Being an organized traveller involves packing just the right stuff—and for most end users, that involves electronics. After deciding which devices to take (laptop, tablet, smartphone, etc.) the end-user also needs to decide how to keep them charged.
If the travel is international, that often means packing one or more adapters. For those who are traveling to multiple countries and want an all-in-one adapter rather than individual ones, there's this universal travel adapter from Kikkerland, which works in more than 150 countries. At 8 × 5 × 0.6 inches, it's flatter than any other such converter. And at 2.4 ounces, it's very lightweight. The two downsides: The two parts both have projections that could snag something else in the luggage. And while the converter comes with instructions showing you how to make it work in each country, they may be too complex for some end-users. But some end users have noted with delight that using this adapter felt like playing with a Transformer toy.
The 4-in-1 adapter from Flight 001 is notable for its use of color-coding; the colors of the adapters match to a list of 150+ countries, and to a map. This will be less attractive to colorblind end users—but the parts are also labeled (EU, UK, etc.), and the color-coded list also allows for matching by shape. The adapter is small, measuring just 2.25 x 2 x 1.5 inches, and it weighs just 4 ounces.
When we first wrote about Twelve South's PlugBug back in 2011, a commenter said, "Great product but does me no good when I travel to Europe." Well, that's been fixed with the new PlugBug World. As with the older version, the PlugBug World attaches to a MacBook power adapter, converting it to a dual-charger for both the MacBook and an iPad or iPhone—and it will charge that iPad faster than the factory-supplied charger. But the PlugBug World also has five attachments which allow it to work around the world. It measures 2.44 x 2.57 x 1.14 inches, and weighs 3.5 ounces. One minor quibble: An end user noted that the U.S. adapter plug isn't retractable like the Apple adapter plug is.
The Digipower World Power Adapter isn't all that special to look at, but it attempts to do many things at once with its USB outlet and its built-in surge protection. The USB charger, at 1 amp/5 watts, will be fine for smartphones, but not so fine for tablets. And there is no indication of how much surge protection is provided, and no mention of any warranty if the surge protection fails—so end users who are serious about surge protection will likely look elsewhere.
The Belkin SurgePlus is designed for those end users who do want good surge protection while traveling within the U.S., but naturally want something compact and lightweight. The 918 joule energy rating, combined with the $75,000 connected equipment warranty and the surge protection indicator light, should put an end user's mind at rest. The plug rotates, so the SurgePlus can be horizontal or vertical, helping it fit into whatever space is available. The two USB ports, with 2.1A combined power, will charge a tablet—or two smartphones, iPods, etc. At 2.2 × 5.2 × 7.2 inches, it won't take up too much space in the end user's bag. The one problem: If the end user has items with large transformers, it might be impossible to use all three outlets.
The Accell Home or Away surge protector ensures the end user can use all three outlets by placing one on the front, and one each on both sides. As with the Belkin, there are also two USB ports with 2.1A of shared power. The Home or Away provides 612 joules of surge protection, a 5-year $100,000 connected equipment limited warranty, and a surge protection status light. Another nice feature: The plug folds flush, saving space and ensuring the plug doesn't snag anything. And it's only 5 ounces, and 2.3 × 4.3 × 1.4 inches. This surge protector doesn't have the sleek look of the Belkin, but the features and specs show a lot of understanding of what travelers need.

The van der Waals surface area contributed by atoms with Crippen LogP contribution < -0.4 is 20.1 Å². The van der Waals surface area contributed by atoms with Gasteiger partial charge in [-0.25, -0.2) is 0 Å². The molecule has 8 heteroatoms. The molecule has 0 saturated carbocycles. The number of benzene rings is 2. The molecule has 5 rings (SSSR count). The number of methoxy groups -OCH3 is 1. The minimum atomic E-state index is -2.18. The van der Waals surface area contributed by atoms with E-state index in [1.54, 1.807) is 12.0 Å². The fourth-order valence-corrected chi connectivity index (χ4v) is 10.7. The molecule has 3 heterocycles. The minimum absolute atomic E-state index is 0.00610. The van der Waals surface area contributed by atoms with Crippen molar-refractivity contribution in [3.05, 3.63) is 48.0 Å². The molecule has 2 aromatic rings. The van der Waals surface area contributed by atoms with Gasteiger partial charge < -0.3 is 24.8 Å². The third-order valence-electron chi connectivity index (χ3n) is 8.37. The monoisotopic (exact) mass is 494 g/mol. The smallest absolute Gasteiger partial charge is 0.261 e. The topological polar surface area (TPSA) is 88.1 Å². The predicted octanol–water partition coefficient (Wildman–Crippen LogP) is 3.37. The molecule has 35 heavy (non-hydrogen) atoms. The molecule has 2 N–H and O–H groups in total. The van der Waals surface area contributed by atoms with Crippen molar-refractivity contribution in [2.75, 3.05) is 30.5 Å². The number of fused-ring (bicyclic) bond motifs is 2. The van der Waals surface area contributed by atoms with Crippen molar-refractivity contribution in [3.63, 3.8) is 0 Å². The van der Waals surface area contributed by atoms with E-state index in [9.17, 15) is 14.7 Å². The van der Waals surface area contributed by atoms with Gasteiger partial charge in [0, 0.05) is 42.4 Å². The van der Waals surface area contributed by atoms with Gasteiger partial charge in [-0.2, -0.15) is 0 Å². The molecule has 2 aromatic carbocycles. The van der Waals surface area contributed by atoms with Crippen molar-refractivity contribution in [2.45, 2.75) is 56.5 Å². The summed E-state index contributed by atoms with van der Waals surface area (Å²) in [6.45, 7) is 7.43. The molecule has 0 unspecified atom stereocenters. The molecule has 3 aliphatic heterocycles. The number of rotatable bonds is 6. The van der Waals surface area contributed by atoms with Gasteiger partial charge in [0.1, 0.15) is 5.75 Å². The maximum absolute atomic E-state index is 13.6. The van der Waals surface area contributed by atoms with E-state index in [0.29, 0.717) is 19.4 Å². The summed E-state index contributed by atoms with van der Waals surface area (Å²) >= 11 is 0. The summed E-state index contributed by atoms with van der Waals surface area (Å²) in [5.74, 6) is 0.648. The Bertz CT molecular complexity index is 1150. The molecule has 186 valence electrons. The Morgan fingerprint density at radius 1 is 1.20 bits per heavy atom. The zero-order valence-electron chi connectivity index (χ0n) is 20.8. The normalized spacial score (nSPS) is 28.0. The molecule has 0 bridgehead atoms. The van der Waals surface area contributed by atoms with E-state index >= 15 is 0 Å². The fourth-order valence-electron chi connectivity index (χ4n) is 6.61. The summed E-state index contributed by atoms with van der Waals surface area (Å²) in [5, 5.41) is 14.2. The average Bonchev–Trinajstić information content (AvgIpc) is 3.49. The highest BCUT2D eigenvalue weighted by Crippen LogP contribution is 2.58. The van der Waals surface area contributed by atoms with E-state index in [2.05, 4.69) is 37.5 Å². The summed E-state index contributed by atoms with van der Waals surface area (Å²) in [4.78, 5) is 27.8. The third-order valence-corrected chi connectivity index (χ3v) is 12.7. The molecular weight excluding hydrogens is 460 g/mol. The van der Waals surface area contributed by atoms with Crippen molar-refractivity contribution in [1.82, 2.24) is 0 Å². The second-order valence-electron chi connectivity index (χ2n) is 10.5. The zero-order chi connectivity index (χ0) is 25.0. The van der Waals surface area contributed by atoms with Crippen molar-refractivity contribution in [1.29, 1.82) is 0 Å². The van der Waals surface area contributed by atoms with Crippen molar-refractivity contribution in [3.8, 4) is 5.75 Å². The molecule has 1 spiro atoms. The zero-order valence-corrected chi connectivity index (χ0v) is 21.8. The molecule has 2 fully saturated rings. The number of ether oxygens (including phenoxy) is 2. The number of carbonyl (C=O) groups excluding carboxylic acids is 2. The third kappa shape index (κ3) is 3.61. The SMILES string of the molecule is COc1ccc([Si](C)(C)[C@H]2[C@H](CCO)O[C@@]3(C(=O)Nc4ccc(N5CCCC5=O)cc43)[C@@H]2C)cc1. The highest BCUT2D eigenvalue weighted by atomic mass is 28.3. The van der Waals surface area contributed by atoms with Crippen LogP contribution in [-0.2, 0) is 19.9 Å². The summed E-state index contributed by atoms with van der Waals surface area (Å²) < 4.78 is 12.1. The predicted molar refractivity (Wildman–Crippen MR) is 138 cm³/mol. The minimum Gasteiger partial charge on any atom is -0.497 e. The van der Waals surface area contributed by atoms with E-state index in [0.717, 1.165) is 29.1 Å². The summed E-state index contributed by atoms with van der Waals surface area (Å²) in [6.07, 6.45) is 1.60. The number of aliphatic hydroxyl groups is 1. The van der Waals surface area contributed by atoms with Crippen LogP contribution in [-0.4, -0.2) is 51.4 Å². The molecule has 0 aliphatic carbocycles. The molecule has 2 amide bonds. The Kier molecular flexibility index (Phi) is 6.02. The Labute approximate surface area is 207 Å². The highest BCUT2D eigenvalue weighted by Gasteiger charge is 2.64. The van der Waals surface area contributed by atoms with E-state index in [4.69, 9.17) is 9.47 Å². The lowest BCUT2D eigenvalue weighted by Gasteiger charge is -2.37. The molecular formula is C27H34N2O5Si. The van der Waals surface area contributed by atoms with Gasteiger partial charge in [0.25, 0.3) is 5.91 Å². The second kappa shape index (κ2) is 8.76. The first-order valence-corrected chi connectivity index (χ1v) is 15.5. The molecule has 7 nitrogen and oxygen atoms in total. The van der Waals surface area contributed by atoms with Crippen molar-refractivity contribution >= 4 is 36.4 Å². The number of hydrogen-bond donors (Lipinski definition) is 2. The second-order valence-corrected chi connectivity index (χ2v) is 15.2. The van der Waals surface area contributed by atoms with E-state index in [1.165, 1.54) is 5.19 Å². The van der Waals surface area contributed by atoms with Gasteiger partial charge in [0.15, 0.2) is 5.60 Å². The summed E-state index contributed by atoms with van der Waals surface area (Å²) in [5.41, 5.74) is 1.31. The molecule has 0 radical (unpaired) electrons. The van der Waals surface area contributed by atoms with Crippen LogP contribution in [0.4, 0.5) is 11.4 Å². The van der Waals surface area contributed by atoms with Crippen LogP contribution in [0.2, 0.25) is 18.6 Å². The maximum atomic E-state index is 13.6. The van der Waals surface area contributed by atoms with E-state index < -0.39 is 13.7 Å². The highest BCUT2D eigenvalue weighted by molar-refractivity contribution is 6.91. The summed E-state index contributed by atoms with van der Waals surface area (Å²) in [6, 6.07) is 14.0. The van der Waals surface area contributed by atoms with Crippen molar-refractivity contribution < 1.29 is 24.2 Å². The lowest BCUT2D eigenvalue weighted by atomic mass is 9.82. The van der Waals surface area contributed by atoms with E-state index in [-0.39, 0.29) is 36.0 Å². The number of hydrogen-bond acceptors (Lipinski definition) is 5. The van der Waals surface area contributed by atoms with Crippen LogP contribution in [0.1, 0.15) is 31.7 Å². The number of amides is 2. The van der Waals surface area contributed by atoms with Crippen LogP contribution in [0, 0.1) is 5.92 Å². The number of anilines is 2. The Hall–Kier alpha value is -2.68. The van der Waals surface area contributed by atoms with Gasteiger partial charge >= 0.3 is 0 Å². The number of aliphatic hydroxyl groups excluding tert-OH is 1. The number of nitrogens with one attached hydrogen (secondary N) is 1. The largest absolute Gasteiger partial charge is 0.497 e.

Both the Belkin and the Accell surge protectors are designed for 110V outlets; they are not rated for use with 220V outlets. While there may be equally compact ones for 220V outlets, I haven't yet found them. When I last carried my laptop to Europe, I just bought a surge protector there, and left it behind with friends.
For end-users who don't travel with a laptop, and need only a USB charger, the PortaPow Crystal USB Mains Charger might work well. The charger provides 4.2A (21W) of total power, which can be shared among its four sockets. There's an "iPad fast" socket, designed to handle 12W. This charger can be used internationally, as it comes with four travel plugs. And look how small it is: 6 × 4.3 × 3.3 cm, excluding plugs, and 135g. (That's 2.4 × 1.7 × 1.3 inches, and 4.8 ounces.)
While it's no longer available, Restoration Hardware had an interesting roll-up design for a USB travel charger. It included two Apple 30-pin cords and two micro USB cords —so if those were the cords the end-user needed, they rolled up nicely inside the mat. One limitation: Unlike the PortaPow charger, there are no individual lights to indicate when each item is charged.
Sometimes the tools an end-user wants aren't physical objects. For example, there's the Airport Wi-Fi Access Chart provided by airfarewatchdog. The layout is easy to read, and the chart provides the information a traveler would want. However, this was created sometime in 2013, and apparently never updated since. For information tools such as this, where the content is likely to change often, there needs to be a plan to maintain the data, and the date of the last update should be clearly indicated. Without that, the time invested in creating the tool is just wasted—and end users who don't notice the date problem may be misled.